The Pinch was the earliest settled area in Memphis. The city's original land office was established there, followed by the first trading store and two locations of Paddy Meager's Bell Tavern, where travelers could both sup and sleep. The area is adjacent to the old mouth of the Wolf River, which provided a harbor for flatboats and a ferry that crossed the river.
This harbor eventually proved too small for the riverboats, many of which were four or five stories high. The city center migrated south from the Pinch to a broad area where the riverfront could be paved with cobblestones. This remains the downtown we now know, where cotton-classing offices and grand hotels were built near the dockage for the floating palaces.
The Pinch survived as a dry-goods trading center with mill yards and breweries along the lower Wolf. Waves of immigrants washed through the area, most notably an Irish contingent after the potato famine of the late 1840s and early 1850s, and a large Jewish influx, which built a synagogue there. The surviving building stock is predominantly two- or three-story brick buildings, most having a commercial use on the ground floor and the lodgings above.
This building was constructed in 1900 by a Jewish tinsmith. It has been a pool hall, a restaurant, and an early home to a stained-glass studio. Four years ago, the then-uninhabited structure was bought, and a year of reconstruction followed.
The ground floor now houses an art gallery. Salvaged oak floors and one wall of exposed brick accent the 14-foot-tall space. Just behind the gallery is a spacious eat-in kitchen with three walls of pale birch cabinets and cast concrete counters. A new rear addition includes a dining/family room that opens to a brick-walled courtyard, a large workshop, and a two-car garage.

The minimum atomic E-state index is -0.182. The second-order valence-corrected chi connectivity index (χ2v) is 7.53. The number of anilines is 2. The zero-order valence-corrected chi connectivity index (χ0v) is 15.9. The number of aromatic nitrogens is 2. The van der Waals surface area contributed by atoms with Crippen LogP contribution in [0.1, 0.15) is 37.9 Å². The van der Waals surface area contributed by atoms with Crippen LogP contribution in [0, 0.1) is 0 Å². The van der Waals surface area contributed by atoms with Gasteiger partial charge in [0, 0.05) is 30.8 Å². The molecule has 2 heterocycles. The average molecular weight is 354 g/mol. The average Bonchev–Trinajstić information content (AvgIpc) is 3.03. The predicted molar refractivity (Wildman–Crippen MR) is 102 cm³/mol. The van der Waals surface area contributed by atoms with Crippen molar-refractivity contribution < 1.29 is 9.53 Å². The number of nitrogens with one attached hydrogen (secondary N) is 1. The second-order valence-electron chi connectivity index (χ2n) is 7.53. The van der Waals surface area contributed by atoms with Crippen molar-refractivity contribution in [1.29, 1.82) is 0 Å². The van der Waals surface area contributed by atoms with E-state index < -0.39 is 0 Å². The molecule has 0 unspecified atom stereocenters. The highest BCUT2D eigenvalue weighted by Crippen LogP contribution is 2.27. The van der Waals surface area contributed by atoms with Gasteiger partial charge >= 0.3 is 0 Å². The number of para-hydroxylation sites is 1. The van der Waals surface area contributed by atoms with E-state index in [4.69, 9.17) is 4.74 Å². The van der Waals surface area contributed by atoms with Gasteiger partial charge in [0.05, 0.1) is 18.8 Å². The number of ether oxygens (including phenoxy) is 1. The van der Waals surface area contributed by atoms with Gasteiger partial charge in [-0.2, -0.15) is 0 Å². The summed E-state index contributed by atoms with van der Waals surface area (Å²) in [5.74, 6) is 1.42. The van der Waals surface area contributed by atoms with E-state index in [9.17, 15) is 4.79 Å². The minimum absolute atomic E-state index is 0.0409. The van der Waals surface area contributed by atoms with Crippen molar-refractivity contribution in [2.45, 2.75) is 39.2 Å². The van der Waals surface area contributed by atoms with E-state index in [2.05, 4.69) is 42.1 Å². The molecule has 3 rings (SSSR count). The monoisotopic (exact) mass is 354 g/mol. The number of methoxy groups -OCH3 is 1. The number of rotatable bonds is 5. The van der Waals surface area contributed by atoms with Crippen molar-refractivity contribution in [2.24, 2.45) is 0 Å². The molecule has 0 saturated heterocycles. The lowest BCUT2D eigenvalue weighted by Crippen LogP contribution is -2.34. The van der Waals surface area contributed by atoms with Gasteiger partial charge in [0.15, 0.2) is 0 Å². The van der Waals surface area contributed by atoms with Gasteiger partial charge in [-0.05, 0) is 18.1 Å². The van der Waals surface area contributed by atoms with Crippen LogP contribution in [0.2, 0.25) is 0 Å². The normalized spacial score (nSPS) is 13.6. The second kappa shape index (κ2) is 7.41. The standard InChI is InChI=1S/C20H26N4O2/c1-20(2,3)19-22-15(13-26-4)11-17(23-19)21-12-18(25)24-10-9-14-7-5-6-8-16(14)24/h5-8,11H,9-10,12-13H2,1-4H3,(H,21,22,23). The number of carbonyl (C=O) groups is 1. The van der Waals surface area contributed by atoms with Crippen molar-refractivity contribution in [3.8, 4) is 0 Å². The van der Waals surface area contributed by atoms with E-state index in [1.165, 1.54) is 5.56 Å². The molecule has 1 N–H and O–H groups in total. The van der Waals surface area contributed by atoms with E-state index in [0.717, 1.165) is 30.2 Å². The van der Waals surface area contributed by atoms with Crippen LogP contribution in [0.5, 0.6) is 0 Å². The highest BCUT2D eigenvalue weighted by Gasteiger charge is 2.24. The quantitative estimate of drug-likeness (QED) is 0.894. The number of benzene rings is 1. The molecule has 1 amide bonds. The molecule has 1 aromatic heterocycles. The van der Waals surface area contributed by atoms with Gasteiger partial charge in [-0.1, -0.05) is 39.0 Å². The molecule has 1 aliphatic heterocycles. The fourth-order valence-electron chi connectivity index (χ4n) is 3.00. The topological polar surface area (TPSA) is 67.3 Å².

Upstairs has three bedrooms, three baths, and separate guest quarters that could be rented out as an apartment. Two of the bedrooms are suites that offer lots of options. The one on the front has cherry floors, and its diminutive fireplace has a metal mantel, possibly made by the original owner. A similar fireplace is featured in the suite's bath, and a large skylight crowns the adjoining dressing room.
The second suite has a private balcony that overlooks the courtyard and is built atop the new dining/family room. This position insulates the area from the typical sounds of an urban environment. Along the stair hall between the two suites is a third bedroom, a bath, and a laundry room. The one-bedroom guest apartment is above the garage.
The Pinch has languished while downtown and South Main have experienced a residential renaissance. Saint Jude Children's Research Hospital, Mud Island, and the Pyramid surround the area and suggest that this now quiet corner of the old city has lots of room for growth. •
356 N. Main
4,500 square feet
3 bedrooms, 3 baths,
plus guest quarters
The Garland Co., 527-7779
Agent: Tracie Gaia, 649-6232